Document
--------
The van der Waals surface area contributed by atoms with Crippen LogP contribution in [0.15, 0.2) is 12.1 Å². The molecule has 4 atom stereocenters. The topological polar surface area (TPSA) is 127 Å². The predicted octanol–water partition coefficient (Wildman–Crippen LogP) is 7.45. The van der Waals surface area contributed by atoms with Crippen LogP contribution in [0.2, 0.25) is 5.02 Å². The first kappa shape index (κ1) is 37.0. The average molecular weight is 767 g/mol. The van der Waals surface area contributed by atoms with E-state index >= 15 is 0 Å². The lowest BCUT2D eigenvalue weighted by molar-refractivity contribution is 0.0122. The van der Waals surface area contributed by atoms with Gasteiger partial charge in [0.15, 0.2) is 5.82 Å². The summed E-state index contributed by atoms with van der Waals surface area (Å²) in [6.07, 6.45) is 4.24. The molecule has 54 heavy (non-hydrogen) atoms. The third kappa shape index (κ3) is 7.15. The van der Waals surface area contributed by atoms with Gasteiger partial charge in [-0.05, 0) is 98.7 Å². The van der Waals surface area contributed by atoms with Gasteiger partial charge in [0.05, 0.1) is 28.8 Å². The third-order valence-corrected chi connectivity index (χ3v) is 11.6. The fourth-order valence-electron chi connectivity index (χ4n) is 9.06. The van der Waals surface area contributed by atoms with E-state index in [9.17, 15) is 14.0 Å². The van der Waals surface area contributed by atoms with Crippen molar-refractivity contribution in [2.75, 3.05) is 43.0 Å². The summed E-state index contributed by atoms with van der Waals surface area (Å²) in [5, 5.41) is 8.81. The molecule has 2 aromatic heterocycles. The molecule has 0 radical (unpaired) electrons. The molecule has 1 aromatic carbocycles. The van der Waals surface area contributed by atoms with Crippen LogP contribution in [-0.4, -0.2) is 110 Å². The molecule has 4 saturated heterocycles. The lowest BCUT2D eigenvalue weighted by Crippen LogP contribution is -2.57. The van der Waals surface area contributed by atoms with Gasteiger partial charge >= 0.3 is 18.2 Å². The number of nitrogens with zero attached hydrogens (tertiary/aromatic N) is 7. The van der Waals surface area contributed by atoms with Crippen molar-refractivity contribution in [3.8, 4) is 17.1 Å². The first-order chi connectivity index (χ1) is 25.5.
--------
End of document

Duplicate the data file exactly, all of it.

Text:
The van der Waals surface area contributed by atoms with Crippen LogP contribution in [0.15, 0.2) is 12.1 Å². The molecule has 4 atom stereocenters. The topological polar surface area (TPSA) is 127 Å². The predicted octanol–water partition coefficient (Wildman–Crippen LogP) is 7.45. The van der Waals surface area contributed by atoms with Crippen LogP contribution in [0.2, 0.25) is 5.02 Å². The first kappa shape index (κ1) is 37.0. The average molecular weight is 767 g/mol. The van der Waals surface area contributed by atoms with E-state index >= 15 is 0 Å². The lowest BCUT2D eigenvalue weighted by molar-refractivity contribution is 0.0122. The van der Waals surface area contributed by atoms with Gasteiger partial charge in [0.15, 0.2) is 5.82 Å². The summed E-state index contributed by atoms with van der Waals surface area (Å²) in [6.07, 6.45) is 4.24. The molecule has 54 heavy (non-hydrogen) atoms. The third kappa shape index (κ3) is 7.15. The van der Waals surface area contributed by atoms with Gasteiger partial charge in [-0.05, 0) is 98.7 Å². The van der Waals surface area contributed by atoms with Gasteiger partial charge in [0.05, 0.1) is 28.8 Å². The third-order valence-corrected chi connectivity index (χ3v) is 11.6. The fourth-order valence-electron chi connectivity index (χ4n) is 9.06. The van der Waals surface area contributed by atoms with E-state index in [9.17, 15) is 14.0 Å². The van der Waals surface area contributed by atoms with Crippen molar-refractivity contribution in [2.75, 3.05) is 43.0 Å². The summed E-state index contributed by atoms with van der Waals surface area (Å²) in [5, 5.41) is 8.81. The molecule has 2 aromatic heterocycles. The molecule has 0 radical (unpaired) electrons. The molecule has 1 aromatic carbocycles. The van der Waals surface area contributed by atoms with Crippen LogP contribution in [-0.4, -0.2) is 110 Å². The molecule has 4 saturated heterocycles. The lowest BCUT2D eigenvalue weighted by Crippen LogP contribution is -2.57. The van der Waals surface area contributed by atoms with Gasteiger partial charge >= 0.3 is 18.2 Å². The number of nitrogens with zero attached hydrogens (tertiary/aromatic N) is 7. The van der Waals surface area contributed by atoms with Crippen molar-refractivity contribution in [3.8, 4) is 17.1 Å². The first-order chi connectivity index (χ1) is 25.5.